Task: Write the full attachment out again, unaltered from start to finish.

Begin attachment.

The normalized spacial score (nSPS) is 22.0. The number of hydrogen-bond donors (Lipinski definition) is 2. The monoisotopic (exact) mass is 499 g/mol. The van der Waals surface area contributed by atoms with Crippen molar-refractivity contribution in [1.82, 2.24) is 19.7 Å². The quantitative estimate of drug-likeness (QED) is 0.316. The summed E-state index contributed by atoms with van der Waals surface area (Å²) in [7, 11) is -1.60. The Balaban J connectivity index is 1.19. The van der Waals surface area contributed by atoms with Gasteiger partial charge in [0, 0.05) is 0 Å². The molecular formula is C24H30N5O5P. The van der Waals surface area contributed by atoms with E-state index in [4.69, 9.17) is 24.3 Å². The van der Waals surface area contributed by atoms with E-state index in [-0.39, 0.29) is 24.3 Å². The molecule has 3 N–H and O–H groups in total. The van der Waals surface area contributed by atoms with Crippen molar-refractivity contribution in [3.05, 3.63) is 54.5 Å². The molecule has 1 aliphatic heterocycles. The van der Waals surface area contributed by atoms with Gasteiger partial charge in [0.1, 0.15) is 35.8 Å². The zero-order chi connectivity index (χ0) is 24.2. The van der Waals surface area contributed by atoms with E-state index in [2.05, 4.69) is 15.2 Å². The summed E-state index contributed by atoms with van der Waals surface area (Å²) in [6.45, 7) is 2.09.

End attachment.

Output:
The normalized spacial score (nSPS) is 22.0. The number of hydrogen-bond donors (Lipinski definition) is 2. The monoisotopic (exact) mass is 499 g/mol. The van der Waals surface area contributed by atoms with Crippen molar-refractivity contribution in [1.82, 2.24) is 19.7 Å². The quantitative estimate of drug-likeness (QED) is 0.316. The summed E-state index contributed by atoms with van der Waals surface area (Å²) in [7, 11) is -1.60. The Balaban J connectivity index is 1.19. The van der Waals surface area contributed by atoms with Gasteiger partial charge in [0, 0.05) is 0 Å². The molecular formula is C24H30N5O5P. The van der Waals surface area contributed by atoms with E-state index in [4.69, 9.17) is 24.3 Å². The van der Waals surface area contributed by atoms with E-state index in [-0.39, 0.29) is 24.3 Å². The molecule has 3 N–H and O–H groups in total. The van der Waals surface area contributed by atoms with Crippen molar-refractivity contribution in [3.05, 3.63) is 54.5 Å². The molecule has 1 aliphatic heterocycles. The van der Waals surface area contributed by atoms with Gasteiger partial charge in [0.1, 0.15) is 35.8 Å². The zero-order chi connectivity index (χ0) is 24.2. The van der Waals surface area contributed by atoms with E-state index in [2.05, 4.69) is 15.2 Å². The summed E-state index contributed by atoms with van der Waals surface area (Å²) in [6.45, 7) is 2.09.